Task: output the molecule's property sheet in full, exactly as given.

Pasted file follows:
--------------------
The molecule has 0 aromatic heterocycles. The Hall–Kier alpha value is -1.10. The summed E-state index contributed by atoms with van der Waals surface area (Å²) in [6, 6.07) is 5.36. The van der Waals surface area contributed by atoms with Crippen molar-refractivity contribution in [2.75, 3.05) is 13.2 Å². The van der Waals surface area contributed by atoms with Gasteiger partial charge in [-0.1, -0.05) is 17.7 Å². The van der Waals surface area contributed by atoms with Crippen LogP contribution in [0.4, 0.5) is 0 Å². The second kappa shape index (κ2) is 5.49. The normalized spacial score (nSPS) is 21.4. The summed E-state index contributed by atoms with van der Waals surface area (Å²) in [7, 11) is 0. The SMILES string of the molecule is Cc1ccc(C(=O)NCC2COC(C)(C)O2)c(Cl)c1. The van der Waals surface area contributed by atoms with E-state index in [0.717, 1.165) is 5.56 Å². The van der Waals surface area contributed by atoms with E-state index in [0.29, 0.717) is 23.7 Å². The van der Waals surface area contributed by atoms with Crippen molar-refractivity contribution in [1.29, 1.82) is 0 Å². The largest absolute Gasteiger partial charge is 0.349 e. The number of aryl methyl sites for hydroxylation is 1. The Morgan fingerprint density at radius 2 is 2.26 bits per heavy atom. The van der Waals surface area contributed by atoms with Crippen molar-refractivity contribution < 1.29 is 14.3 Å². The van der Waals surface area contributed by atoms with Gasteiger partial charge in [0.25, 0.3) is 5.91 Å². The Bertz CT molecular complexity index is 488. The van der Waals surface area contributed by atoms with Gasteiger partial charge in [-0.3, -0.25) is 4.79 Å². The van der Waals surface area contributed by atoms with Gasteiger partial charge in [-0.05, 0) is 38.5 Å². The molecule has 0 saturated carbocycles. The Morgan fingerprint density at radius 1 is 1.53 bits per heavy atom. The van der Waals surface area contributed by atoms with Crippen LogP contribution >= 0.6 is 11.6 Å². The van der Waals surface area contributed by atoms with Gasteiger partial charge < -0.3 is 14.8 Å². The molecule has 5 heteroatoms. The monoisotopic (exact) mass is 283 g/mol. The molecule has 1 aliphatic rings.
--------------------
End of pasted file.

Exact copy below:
The molecule has 0 aromatic heterocycles. The Hall–Kier alpha value is -1.10. The summed E-state index contributed by atoms with van der Waals surface area (Å²) in [6, 6.07) is 5.36. The van der Waals surface area contributed by atoms with Crippen molar-refractivity contribution in [2.75, 3.05) is 13.2 Å². The van der Waals surface area contributed by atoms with Gasteiger partial charge in [-0.1, -0.05) is 17.7 Å². The van der Waals surface area contributed by atoms with Crippen LogP contribution in [0.4, 0.5) is 0 Å². The second kappa shape index (κ2) is 5.49. The normalized spacial score (nSPS) is 21.4. The summed E-state index contributed by atoms with van der Waals surface area (Å²) in [7, 11) is 0. The SMILES string of the molecule is Cc1ccc(C(=O)NCC2COC(C)(C)O2)c(Cl)c1. The van der Waals surface area contributed by atoms with E-state index in [0.717, 1.165) is 5.56 Å². The van der Waals surface area contributed by atoms with E-state index in [0.29, 0.717) is 23.7 Å². The van der Waals surface area contributed by atoms with Crippen molar-refractivity contribution in [1.29, 1.82) is 0 Å². The largest absolute Gasteiger partial charge is 0.349 e. The number of aryl methyl sites for hydroxylation is 1. The Morgan fingerprint density at radius 2 is 2.26 bits per heavy atom. The van der Waals surface area contributed by atoms with Crippen molar-refractivity contribution < 1.29 is 14.3 Å². The van der Waals surface area contributed by atoms with Gasteiger partial charge in [0.25, 0.3) is 5.91 Å². The Bertz CT molecular complexity index is 488. The van der Waals surface area contributed by atoms with Gasteiger partial charge in [-0.3, -0.25) is 4.79 Å². The van der Waals surface area contributed by atoms with Gasteiger partial charge in [-0.05, 0) is 38.5 Å². The molecule has 0 saturated carbocycles. The Morgan fingerprint density at radius 1 is 1.53 bits per heavy atom. The van der Waals surface area contributed by atoms with Crippen LogP contribution >= 0.6 is 11.6 Å². The van der Waals surface area contributed by atoms with Gasteiger partial charge < -0.3 is 14.8 Å². The molecule has 5 heteroatoms. The monoisotopic (exact) mass is 283 g/mol. The molecule has 1 aliphatic rings.